Many wireless systems use a process called companding that compresses the transmitted audio signal at the microphone then expands it at the receiver to restore the dynamic range of the audio. This is done to deal with the limited capacity of wireless channels. Other circuitry is used to detect and remove noise from the transmitted signal. Because systems from different manufacturers, or even different systems from the same manufacturer, have different methods of companding, you should avoid mixing components from different systems, even if they use the same frequency. Unpredictable results can occur.
Digital wireless systems convert the audio signal captured by the microphone into a digital bitstream at the transmitter then convert the bitstream to an audio signal at the receiver. The main advantage is elimination of the need for companding and the signal degradation such processing can cause. Since the receiver only processes digital ones and zeroes, radio-frequency interference is not a factor. That said, the best high-end analog wireless systems can rival digital systems in terms of their dynamic range and resistance to interference.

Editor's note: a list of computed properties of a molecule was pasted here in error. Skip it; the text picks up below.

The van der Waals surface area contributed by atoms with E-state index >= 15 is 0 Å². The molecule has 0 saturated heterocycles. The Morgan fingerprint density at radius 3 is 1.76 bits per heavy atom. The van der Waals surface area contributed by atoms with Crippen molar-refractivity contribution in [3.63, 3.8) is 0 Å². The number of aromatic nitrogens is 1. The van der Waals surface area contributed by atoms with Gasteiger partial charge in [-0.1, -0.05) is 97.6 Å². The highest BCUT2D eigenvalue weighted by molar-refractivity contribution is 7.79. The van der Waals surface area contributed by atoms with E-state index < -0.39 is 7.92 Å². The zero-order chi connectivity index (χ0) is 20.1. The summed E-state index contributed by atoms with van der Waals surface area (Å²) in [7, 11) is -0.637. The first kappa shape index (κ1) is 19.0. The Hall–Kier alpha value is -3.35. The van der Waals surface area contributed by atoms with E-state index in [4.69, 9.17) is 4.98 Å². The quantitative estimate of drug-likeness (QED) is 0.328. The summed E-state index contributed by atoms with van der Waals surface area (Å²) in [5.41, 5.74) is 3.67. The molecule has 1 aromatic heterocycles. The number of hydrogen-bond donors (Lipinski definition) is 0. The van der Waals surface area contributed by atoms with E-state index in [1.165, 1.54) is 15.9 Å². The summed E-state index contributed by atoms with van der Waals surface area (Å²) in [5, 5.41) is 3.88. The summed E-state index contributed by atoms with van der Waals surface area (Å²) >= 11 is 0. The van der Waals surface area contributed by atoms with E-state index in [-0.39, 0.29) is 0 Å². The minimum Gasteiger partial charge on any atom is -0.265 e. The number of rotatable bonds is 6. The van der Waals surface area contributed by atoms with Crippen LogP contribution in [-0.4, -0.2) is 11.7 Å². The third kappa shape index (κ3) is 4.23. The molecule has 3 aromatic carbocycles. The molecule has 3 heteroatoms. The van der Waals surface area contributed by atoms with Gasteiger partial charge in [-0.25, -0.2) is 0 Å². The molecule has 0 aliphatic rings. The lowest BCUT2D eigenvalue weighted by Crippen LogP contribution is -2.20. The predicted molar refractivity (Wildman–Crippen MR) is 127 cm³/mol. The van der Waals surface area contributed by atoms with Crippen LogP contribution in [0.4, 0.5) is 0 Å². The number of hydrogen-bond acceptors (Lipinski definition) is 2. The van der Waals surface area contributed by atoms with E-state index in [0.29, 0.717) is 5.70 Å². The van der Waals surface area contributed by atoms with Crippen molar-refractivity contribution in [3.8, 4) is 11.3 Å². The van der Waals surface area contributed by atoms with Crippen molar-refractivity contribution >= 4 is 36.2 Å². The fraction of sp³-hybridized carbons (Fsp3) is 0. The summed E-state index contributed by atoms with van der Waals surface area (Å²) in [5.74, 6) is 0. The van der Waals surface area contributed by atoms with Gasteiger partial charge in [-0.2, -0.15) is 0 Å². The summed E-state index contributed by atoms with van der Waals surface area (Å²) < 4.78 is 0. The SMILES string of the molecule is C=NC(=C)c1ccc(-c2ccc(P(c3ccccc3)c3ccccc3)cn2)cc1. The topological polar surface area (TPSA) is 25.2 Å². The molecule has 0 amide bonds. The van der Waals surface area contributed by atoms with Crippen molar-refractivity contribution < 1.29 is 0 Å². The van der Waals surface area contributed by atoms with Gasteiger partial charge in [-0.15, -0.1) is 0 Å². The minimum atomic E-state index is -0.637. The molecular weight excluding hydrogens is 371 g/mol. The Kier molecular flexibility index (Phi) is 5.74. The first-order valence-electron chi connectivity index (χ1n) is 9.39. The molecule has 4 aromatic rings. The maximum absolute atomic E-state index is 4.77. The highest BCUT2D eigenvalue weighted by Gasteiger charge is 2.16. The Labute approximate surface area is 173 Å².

Digital technology assures perfect transmission of vocal or instrument signals.